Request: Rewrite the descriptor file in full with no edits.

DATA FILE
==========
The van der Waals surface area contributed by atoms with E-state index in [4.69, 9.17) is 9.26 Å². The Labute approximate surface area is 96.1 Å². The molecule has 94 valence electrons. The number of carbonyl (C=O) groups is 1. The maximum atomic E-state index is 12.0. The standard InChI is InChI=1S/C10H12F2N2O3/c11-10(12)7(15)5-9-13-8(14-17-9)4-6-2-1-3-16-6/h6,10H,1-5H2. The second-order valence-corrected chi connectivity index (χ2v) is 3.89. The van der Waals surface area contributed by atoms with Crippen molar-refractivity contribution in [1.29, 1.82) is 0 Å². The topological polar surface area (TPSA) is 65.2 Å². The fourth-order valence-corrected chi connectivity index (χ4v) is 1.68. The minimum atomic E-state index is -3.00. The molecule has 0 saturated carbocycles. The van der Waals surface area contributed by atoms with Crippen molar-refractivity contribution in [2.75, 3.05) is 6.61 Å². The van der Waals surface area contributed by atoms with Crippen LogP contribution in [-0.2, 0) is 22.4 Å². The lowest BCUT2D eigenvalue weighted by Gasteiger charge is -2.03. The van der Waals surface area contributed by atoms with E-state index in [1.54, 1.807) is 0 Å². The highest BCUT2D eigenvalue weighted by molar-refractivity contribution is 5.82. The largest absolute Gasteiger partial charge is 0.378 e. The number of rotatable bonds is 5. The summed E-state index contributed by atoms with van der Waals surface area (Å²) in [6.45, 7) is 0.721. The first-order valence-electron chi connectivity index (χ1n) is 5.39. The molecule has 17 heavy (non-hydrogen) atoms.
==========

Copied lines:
The van der Waals surface area contributed by atoms with E-state index in [4.69, 9.17) is 9.26 Å². The Labute approximate surface area is 96.1 Å². The molecule has 94 valence electrons. The number of carbonyl (C=O) groups is 1. The maximum atomic E-state index is 12.0. The standard InChI is InChI=1S/C10H12F2N2O3/c11-10(12)7(15)5-9-13-8(14-17-9)4-6-2-1-3-16-6/h6,10H,1-5H2. The second-order valence-corrected chi connectivity index (χ2v) is 3.89. The van der Waals surface area contributed by atoms with Crippen molar-refractivity contribution in [1.29, 1.82) is 0 Å². The topological polar surface area (TPSA) is 65.2 Å². The fourth-order valence-corrected chi connectivity index (χ4v) is 1.68. The minimum atomic E-state index is -3.00. The molecule has 0 saturated carbocycles. The van der Waals surface area contributed by atoms with Crippen molar-refractivity contribution in [2.75, 3.05) is 6.61 Å². The van der Waals surface area contributed by atoms with Crippen LogP contribution in [-0.2, 0) is 22.4 Å². The lowest BCUT2D eigenvalue weighted by Gasteiger charge is -2.03. The van der Waals surface area contributed by atoms with E-state index in [1.54, 1.807) is 0 Å². The highest BCUT2D eigenvalue weighted by molar-refractivity contribution is 5.82. The largest absolute Gasteiger partial charge is 0.378 e. The number of rotatable bonds is 5. The summed E-state index contributed by atoms with van der Waals surface area (Å²) in [6.45, 7) is 0.721. The first-order valence-electron chi connectivity index (χ1n) is 5.39. The molecule has 17 heavy (non-hydrogen) atoms.